So what of team Europe, winners of five of the six matches this century, and favourites to win it again in Scotland?

“Ian Poulter, by his own admission has not had a great year, but he raises his game for the Ryder Cup,” continues Roe.

“Colin Montgomerie was the same. Irrelevant of form, the Ryder Cup ignites something in him. I’ll never forget the interview Poulter did one year when he turned to the camera and said ‘I’ll deliver a point’.

“When I think about who I’d want in a team I always ask myself who would I want standing over the six-footer to win it? And Poulter is that man.”

Poulter was the obvious wild card pick by captain Paul McGinley, given his tenacity when he pulls on the European jersey, but the selection of Lee Westwood was not so widely applauded. Roe has worked with Westwood in the past, in his other guise as a professional coach.

The two combined forces for 18 months, with Roe making the adjustments to Westwood’s perennially-troubled short game that saw the Worksop player move from the mid-50s in the world into the top 10.

Any concerns he or European fans have over Westwood’s ability to deliver in what will be his ninth straight Ryder Cup, were allayed for Roe over a casual conversation with a fellow Yorkshireman.

“I bumped into Billy Foster at Celtic Manor on Thursday and he talked about how good Westy was looking after getting back in the gym,” says Roe.

“I was over the moon to hear that because that could just be that little extra ingredient Westwood needs. The last time he was dedicated in the gym we saw the effects on the golf course, not just phycially, but also mentally; he had a lot more confidence in himself. The 63 he shot at Firestone recently shows me it’s all still there.”

As the senior figure, the role of team leader would ordinarily be one bequeathed to Westwood, but Europe’s talisman is the world’s No 1 golfer, Rory McIlroy.

Already with two major wins and a world golf championship triumph, McIlroy nearly denied Horschel his massive pay day.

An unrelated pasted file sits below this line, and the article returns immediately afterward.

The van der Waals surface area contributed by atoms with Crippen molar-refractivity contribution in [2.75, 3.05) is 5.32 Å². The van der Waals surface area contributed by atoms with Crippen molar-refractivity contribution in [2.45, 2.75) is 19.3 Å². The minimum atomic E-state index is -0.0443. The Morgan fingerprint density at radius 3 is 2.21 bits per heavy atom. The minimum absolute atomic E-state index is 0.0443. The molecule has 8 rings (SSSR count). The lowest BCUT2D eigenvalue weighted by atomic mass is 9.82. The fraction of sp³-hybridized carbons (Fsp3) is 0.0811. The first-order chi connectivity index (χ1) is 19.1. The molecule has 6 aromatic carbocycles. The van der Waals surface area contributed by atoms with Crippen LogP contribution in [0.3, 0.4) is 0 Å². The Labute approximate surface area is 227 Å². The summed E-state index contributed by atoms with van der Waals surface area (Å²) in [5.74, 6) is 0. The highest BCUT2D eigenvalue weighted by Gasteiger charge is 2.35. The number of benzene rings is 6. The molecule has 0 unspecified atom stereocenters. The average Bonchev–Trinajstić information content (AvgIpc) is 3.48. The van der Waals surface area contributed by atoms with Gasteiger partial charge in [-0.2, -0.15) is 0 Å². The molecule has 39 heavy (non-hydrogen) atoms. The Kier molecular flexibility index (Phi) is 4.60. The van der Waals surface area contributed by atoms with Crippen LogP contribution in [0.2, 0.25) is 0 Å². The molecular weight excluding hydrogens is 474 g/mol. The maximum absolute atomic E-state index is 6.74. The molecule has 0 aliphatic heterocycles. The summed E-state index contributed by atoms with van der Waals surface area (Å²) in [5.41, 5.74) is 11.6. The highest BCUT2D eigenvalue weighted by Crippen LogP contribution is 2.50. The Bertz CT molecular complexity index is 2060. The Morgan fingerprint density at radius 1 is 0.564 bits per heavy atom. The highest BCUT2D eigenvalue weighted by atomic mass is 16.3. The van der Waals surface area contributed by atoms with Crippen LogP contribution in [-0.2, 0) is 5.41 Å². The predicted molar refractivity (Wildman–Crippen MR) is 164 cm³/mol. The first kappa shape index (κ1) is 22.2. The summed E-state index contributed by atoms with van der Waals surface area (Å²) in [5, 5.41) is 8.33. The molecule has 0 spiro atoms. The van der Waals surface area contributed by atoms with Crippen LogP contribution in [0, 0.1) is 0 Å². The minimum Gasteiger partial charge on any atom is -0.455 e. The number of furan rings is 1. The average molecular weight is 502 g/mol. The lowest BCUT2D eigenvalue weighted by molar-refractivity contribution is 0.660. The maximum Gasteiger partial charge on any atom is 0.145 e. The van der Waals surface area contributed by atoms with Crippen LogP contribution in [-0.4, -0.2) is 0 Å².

Are there any fears that he may arrive at Gleneagles burnt out?

“I don’t think fatigue will affect Rory; adrenalin will carry him through,” adds Roe. “Even when he’s only at 90 per cent, he’s still the best golfer on the planet.

“He’s managed to focus his mind on the golf course, irrespective of what’s going on with relationships and with his management company”

So will McIlroy steer Europe to another victory?

“I really believe it’s the toss a coin,” is Roe’s answer.

“Paul McGinley has some interesting decisions to make, particularly over the rookies, and then he’s also got some obvious partnerships. But he’s up against a wily old adversary in Tom Watson.”

If there is a disappointment for Roe as Ryder Cup week approaches, it is that none of the players in his ever-expanding stable of pupils will be representing Europe.

Francesco Molinari and Ross Fisher – who have three caps between them from their time with Roe – got close but not close enough.

“It would have been nice for my players to be here, but overall, the coaching aspect of my life satisfies the competitive edge,” he adds.

“It’s a lovely feeling to be able to improve people. Coupled with the commentating, I’m blessed.”

Sky Sports will ‘Bring The Noise’ from The 2014 Ryder Cup exclusively live on TV, mobile, online and via NOW TV including the Week Pass.